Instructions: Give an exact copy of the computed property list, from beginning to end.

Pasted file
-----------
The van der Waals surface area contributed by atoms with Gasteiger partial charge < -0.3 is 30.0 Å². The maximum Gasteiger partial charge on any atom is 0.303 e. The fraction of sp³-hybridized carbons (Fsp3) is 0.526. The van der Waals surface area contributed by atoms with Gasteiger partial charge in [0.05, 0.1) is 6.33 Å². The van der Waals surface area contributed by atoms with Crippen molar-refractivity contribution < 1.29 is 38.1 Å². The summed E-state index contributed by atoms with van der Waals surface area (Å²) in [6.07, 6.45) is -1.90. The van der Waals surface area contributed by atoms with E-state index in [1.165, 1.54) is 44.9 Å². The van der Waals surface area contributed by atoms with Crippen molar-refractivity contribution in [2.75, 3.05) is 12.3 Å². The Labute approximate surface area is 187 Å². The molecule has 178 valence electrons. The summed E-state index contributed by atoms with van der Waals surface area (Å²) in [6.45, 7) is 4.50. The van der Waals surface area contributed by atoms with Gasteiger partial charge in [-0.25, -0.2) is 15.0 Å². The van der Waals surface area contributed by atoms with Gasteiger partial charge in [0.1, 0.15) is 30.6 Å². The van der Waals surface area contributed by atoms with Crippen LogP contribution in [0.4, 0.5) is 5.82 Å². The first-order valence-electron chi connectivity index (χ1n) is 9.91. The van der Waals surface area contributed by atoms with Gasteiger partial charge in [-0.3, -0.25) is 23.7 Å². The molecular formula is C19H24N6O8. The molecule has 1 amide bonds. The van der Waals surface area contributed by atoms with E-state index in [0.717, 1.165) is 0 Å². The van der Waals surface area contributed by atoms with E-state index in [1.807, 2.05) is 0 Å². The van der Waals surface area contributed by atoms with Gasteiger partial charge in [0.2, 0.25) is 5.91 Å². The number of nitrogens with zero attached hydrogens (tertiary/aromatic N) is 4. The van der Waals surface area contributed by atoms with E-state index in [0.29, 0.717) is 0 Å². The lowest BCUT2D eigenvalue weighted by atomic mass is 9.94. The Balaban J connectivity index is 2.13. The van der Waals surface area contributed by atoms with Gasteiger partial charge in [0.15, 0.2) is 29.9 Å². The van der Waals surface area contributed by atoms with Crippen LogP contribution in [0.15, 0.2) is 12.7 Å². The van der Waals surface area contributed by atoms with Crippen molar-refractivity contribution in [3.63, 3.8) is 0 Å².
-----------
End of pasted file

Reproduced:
The van der Waals surface area contributed by atoms with Gasteiger partial charge < -0.3 is 30.0 Å². The maximum Gasteiger partial charge on any atom is 0.303 e. The fraction of sp³-hybridized carbons (Fsp3) is 0.526. The van der Waals surface area contributed by atoms with Gasteiger partial charge in [0.05, 0.1) is 6.33 Å². The van der Waals surface area contributed by atoms with Crippen molar-refractivity contribution < 1.29 is 38.1 Å². The summed E-state index contributed by atoms with van der Waals surface area (Å²) in [6.07, 6.45) is -1.90. The van der Waals surface area contributed by atoms with E-state index in [1.165, 1.54) is 44.9 Å². The van der Waals surface area contributed by atoms with Crippen molar-refractivity contribution in [2.75, 3.05) is 12.3 Å². The Labute approximate surface area is 187 Å². The molecule has 178 valence electrons. The summed E-state index contributed by atoms with van der Waals surface area (Å²) in [6.45, 7) is 4.50. The van der Waals surface area contributed by atoms with Gasteiger partial charge in [-0.25, -0.2) is 15.0 Å². The van der Waals surface area contributed by atoms with Gasteiger partial charge in [0.1, 0.15) is 30.6 Å². The van der Waals surface area contributed by atoms with Crippen LogP contribution in [0.4, 0.5) is 5.82 Å². The first-order valence-electron chi connectivity index (χ1n) is 9.91. The van der Waals surface area contributed by atoms with Gasteiger partial charge in [-0.3, -0.25) is 23.7 Å². The molecular formula is C19H24N6O8. The molecule has 1 amide bonds. The van der Waals surface area contributed by atoms with E-state index in [0.717, 1.165) is 0 Å². The van der Waals surface area contributed by atoms with E-state index in [1.807, 2.05) is 0 Å². The van der Waals surface area contributed by atoms with Gasteiger partial charge in [0.2, 0.25) is 5.91 Å². The number of nitrogens with zero attached hydrogens (tertiary/aromatic N) is 4. The van der Waals surface area contributed by atoms with E-state index in [0.29, 0.717) is 0 Å². The lowest BCUT2D eigenvalue weighted by atomic mass is 9.94. The Balaban J connectivity index is 2.13. The van der Waals surface area contributed by atoms with Gasteiger partial charge in [0.15, 0.2) is 29.9 Å². The van der Waals surface area contributed by atoms with Crippen LogP contribution in [0.15, 0.2) is 12.7 Å². The van der Waals surface area contributed by atoms with Crippen molar-refractivity contribution in [3.63, 3.8) is 0 Å².